Students were greatly disappointed Monday night following the decision in the Ferguson case, which has sparked discussions about race relations and protests across the country.
More than four months after the death of black 18-year-old Michael Brown, the grand jury in Missouri chose to not indict officer Darren Wilson, the white police officer who shot Brown. The decision was made by the early afternoon, but the prosecutors in Ferguson, Mo. did not announce it publicly until almost half past 9 p.m. Eastern Time on Nov. 24.
An indictment is not a finding of guilt or innocence for a person, but rather a judgment made on whether criminal charges should be brought against that person.
“For me personally, it is disappointing and disheartening, and it speaks to a system that continually fails to protect all of its citizens,” said College senior Keishawn Johnson, who is the president of Penn’s chapter for the National Association for the Advancement of Colored People.
UMOJA co-chair elect and College sophomore Ray Clark agreed, writing via text, “As a black male who is only one year older than Michael Brown, I am seriously questioning our worth within American society at this point.”
While there were no public protests on campus, there were in other parts of the city. Photos showed rows of police bikes by City Hall this afternoon and many police cars by Temple University’s main campus in North Philadelphia. Members of Students Organizing for Unity and Liberation joined protests late on Monday night.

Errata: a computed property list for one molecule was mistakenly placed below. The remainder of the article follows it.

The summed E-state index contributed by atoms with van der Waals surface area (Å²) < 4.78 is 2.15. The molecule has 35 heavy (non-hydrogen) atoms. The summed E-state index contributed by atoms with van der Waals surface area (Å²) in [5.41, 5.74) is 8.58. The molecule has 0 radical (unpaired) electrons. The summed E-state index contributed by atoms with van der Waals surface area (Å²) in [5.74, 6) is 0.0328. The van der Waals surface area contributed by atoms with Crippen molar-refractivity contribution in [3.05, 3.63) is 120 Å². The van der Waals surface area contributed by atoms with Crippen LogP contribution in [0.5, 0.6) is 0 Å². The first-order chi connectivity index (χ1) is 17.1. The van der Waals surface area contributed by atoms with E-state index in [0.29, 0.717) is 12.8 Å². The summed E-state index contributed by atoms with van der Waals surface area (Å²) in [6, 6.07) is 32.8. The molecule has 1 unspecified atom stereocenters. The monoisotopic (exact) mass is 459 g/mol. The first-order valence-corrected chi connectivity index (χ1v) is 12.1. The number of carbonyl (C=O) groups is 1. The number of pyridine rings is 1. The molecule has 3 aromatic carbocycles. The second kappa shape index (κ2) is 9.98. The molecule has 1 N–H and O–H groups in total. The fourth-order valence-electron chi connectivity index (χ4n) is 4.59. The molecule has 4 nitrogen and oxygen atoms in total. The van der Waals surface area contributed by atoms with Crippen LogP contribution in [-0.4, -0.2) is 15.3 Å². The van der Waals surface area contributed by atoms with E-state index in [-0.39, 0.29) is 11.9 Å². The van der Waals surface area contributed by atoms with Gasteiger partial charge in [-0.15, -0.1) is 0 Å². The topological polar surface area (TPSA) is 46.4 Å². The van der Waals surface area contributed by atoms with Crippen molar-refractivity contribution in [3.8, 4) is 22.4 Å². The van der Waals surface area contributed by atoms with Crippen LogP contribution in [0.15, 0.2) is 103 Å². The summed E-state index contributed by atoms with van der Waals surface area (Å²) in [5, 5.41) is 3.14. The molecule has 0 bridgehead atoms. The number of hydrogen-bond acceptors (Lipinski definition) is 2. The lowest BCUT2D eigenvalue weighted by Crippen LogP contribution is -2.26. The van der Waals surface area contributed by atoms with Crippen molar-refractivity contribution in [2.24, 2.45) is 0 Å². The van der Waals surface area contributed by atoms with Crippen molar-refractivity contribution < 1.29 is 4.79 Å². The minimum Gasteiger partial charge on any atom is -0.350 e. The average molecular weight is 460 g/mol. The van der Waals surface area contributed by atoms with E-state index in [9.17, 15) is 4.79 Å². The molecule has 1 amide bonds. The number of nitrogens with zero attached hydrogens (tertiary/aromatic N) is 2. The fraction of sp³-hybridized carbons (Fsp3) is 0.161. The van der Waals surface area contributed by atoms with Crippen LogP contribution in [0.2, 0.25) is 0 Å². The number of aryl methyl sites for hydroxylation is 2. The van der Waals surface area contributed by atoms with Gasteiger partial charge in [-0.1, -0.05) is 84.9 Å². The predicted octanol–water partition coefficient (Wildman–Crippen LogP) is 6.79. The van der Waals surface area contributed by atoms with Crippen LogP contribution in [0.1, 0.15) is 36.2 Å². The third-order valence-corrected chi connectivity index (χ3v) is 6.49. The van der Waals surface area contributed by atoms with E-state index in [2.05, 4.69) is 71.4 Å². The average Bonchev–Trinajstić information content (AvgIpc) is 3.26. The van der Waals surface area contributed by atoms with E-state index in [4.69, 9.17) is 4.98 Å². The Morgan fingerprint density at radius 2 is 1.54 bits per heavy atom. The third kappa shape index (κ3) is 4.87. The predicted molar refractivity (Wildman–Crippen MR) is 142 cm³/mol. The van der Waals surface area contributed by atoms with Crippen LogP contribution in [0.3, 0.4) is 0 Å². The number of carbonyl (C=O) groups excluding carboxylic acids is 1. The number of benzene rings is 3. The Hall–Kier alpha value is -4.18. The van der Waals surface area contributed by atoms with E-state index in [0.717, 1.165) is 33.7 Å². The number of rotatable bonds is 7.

After the announcement, hundreds of protesters marched downtown, starting from City Hall. All the while, they were chanting slogans like “No f---ing justice. No f---ing peace.” and “F--- the police,” according to reporters on Twitter. Mayor Michael Nutter held a press conference at City Hall at 11 p.m., noting that officials in Ferguson “botched this entire tragedy” from the beginning in the way they handled the situation.
“It’s very disheartening. If we really take a look at the situation, we’re not talking about a conviction; we’re just talking about the ability to get to the bottom of what happened,” Johnson said.
Twitter user Lucas D’Agostino told The Daily Pennsylvanian the decision was “tragic” and that “racism and oppression continue to dominate in the U.S.”
What perhaps is most telling is that this did not come as a surprise to some students.
“I wanted to believe in America,” said College senior Kyle Webster, the president of Onyx Senior Honor Society, though he was “ready” for tonight’s decision. “I didn’t want to experience it, but I was ready for it. This is once again an affirmation about the value of marginalized communities in America,” that they do not matter, he said.
The shooting of 18-year-old Michael Brown has stayed in the national consciousness for more than four months now, bringing to light conversations about police brutality and systematic inequality and discrimination against blacks in America to the mainstream media.
On campus, it has resulted in countless discussions among student groups as well as action — such as the creation of the Black Ivy League coalition and the Ferguson Friday demonstrations of SOUL.
Managing Editor Amanda Suarez contributed reporting.
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